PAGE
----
Navid Khezri, M.D.
Speaking of HealthMaintain neck motion with new artificial disk surgeryJuly 26, 2022
Speaking of HealthPain, pain go away: Back pain causes, solutionsOctober 22, 2021
Speaking of Health6 most common types of chronic pain treated by neurosurgeonsApril 12, 2021
Belinda Purdy isn't the type of person who enjoys sitting on the sidelines. She and her family love to travel, swim, eat out and spend time outdoors. She's used to being on her feet all day and loves to walk 3 or 4 miles per day.
But in spring 2020, Belinda felt like she was watching the world go by as she sat still. The problem was debilitating pain in her hip and low back.
Her troubles began when she lived in Colorado in 2015. She started having low back pain, and soon she couldn't stand pain-free for more than five minutes.
"I visited a nurse practitioner there and got a steroid injection and did therapy," says the 51-year-old Black River Falls, Wisconsin, resident. "I didn't think much about it again."
For Belinda, the pain relief was short-lived. While moving to Wisconsin in 2018, the hip pain returned. This time, it included pain extending down her right leg.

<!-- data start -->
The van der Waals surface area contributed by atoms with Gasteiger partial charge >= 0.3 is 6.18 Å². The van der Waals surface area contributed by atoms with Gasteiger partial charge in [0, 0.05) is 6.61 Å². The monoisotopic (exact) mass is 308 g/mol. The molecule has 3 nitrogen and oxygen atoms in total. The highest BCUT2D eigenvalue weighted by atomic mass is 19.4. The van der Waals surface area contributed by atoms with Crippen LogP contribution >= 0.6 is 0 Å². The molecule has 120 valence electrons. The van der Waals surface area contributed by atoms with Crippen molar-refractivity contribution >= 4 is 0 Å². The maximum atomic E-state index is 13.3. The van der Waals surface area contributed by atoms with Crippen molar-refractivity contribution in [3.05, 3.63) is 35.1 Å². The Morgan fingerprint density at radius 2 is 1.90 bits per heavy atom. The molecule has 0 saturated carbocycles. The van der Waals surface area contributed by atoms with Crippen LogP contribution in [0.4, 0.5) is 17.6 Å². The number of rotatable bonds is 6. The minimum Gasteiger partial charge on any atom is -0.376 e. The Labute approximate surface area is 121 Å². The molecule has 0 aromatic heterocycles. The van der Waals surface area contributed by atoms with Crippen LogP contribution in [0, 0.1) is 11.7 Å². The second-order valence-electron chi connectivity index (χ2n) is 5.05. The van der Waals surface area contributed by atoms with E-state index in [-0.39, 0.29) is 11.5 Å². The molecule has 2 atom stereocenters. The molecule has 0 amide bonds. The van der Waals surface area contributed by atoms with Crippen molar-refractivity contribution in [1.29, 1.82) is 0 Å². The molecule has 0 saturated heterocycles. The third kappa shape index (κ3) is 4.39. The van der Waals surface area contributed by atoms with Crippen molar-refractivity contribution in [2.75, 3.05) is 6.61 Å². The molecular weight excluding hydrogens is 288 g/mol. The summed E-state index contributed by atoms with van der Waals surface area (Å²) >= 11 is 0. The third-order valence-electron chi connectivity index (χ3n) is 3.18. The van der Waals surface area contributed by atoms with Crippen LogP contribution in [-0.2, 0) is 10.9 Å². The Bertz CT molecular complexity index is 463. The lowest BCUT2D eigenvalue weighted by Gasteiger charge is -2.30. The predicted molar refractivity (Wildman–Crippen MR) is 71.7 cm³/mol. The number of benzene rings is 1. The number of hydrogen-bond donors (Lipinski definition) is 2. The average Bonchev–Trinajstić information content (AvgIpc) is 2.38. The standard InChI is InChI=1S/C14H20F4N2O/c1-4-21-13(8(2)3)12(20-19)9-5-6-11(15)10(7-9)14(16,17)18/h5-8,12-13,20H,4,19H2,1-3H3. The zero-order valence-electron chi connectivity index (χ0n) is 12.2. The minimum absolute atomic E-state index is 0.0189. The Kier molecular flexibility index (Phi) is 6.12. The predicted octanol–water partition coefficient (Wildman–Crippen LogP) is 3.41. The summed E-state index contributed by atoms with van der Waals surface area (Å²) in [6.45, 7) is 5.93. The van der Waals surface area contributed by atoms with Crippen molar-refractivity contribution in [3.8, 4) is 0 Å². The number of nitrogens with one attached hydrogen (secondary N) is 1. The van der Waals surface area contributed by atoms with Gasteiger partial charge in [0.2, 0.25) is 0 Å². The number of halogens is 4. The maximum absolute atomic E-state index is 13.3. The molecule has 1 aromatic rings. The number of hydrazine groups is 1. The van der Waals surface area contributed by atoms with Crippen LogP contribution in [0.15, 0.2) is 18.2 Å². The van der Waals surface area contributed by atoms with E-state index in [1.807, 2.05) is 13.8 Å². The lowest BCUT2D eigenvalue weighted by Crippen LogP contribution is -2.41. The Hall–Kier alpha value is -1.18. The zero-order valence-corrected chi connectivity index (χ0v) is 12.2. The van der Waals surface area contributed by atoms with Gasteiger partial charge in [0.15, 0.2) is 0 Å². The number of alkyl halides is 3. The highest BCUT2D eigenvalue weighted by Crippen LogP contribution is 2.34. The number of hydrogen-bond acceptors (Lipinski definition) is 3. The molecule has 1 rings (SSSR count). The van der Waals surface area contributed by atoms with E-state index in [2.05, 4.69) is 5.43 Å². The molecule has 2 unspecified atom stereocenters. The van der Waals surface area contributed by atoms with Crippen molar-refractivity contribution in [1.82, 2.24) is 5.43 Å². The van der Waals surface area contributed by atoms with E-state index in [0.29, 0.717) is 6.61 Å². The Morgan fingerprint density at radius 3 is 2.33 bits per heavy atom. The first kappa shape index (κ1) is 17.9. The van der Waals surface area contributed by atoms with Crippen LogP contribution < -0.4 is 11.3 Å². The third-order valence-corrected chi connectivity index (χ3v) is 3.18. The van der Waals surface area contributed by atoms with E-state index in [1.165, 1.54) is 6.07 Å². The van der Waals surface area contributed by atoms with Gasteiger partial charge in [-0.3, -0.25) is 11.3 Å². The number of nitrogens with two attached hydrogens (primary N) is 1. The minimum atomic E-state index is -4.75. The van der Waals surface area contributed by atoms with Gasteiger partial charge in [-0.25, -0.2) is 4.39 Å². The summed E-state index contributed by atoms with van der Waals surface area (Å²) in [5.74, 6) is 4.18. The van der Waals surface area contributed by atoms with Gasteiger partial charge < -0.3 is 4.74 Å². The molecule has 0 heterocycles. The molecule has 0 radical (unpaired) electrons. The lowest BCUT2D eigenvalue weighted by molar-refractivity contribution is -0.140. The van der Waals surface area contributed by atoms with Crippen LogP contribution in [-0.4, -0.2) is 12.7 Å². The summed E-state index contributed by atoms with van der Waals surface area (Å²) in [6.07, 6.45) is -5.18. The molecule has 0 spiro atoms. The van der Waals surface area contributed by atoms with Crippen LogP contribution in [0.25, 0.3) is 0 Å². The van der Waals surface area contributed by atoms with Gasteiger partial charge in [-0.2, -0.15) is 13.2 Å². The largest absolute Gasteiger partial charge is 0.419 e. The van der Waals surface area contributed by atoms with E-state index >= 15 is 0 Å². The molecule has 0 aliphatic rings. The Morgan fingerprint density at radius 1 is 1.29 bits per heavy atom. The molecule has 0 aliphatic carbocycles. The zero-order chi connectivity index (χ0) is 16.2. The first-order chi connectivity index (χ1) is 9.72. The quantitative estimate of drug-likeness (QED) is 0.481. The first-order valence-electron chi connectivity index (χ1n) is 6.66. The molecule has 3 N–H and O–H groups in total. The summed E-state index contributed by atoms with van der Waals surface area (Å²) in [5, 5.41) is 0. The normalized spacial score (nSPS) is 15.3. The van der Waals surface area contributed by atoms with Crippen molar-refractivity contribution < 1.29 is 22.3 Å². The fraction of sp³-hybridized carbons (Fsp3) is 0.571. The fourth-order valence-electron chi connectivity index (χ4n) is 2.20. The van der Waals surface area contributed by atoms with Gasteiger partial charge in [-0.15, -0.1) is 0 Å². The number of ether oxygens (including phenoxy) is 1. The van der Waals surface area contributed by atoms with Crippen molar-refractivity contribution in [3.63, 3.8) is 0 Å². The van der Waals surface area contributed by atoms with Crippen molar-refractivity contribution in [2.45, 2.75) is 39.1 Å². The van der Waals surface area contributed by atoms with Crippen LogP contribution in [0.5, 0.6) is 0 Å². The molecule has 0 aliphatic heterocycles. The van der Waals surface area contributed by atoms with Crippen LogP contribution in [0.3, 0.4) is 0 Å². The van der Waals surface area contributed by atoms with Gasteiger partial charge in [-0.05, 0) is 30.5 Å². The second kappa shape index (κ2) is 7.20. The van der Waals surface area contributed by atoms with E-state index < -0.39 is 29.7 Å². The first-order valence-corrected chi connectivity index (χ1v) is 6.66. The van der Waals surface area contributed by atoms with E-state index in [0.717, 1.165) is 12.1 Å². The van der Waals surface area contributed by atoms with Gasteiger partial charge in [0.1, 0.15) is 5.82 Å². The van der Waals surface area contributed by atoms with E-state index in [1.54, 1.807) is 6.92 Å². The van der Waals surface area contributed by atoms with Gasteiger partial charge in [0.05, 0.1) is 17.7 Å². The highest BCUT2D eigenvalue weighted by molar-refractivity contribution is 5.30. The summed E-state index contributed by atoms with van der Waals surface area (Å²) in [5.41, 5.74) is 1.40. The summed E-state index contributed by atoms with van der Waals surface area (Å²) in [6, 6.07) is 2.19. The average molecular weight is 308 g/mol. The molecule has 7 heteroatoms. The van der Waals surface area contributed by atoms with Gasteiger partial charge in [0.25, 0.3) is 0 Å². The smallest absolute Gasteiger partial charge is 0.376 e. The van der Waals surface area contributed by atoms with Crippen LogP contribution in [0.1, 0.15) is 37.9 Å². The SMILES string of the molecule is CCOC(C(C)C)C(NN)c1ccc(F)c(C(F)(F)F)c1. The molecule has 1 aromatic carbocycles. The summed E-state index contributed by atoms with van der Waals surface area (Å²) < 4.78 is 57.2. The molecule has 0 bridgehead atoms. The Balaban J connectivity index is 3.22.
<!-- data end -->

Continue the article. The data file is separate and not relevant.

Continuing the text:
"It started as pain in my right hip. I tried to stretch and keep walking. I thought it would go away," says Belinda. "Moms can be pretty stoic, and I muddled through it."
Over time, the pain became more intense and started to affect her daily activities.
"I needed to sit on a chair while cooking because I couldn't stand next to my stove. I could hardly walk to my car because I was in agony," says Belinda, who previously worked as a nurse. "On a scale of 1 to 10, my pain was like an 11."
Steps to relief
By early 2020, Belinda was increasingly frustrated by the pain and began to worry that she would spend the rest of her life sitting in a chair.
Her family convinced her to make an appointment with Michael Stark, D.O., her primary care provider at Mayo Clinic Health System in Tomah, Wisconsin. After examining her, Dr. Stark referred Belinda to physical therapy. Unfortunately, it didn't provide pain relief like it had before.
"I was limping after therapy and could not walk," says Belinda. Previously, she was walking 3 to 4 miles per day but now was unable to walk from the parking lot into the hospital. "I had to sit halfway there and rest."
Finding the cause
Dr. Stark referred Belinda to Navid Khezri, M.D., a Mayo Clinic Health System neurosurgeon, who arranged for advanced imaging of her spine prior to the appointment. The scans revealed the cause of her pain: forward slip of the last lumbar spine bone over the tail bone. This also is called "L5/S1 spondylolisthesis."
The imaging also revealed chronic fractures of the two supportive bony pillars on the backside of the L5 vertebrae called pars. A bone density assessment showed that Belinda also had osteoporosis.
Belinda knew she had scoliosis at a young age, but she was surprised to learn of the fractures and the extent of her osteoporosis.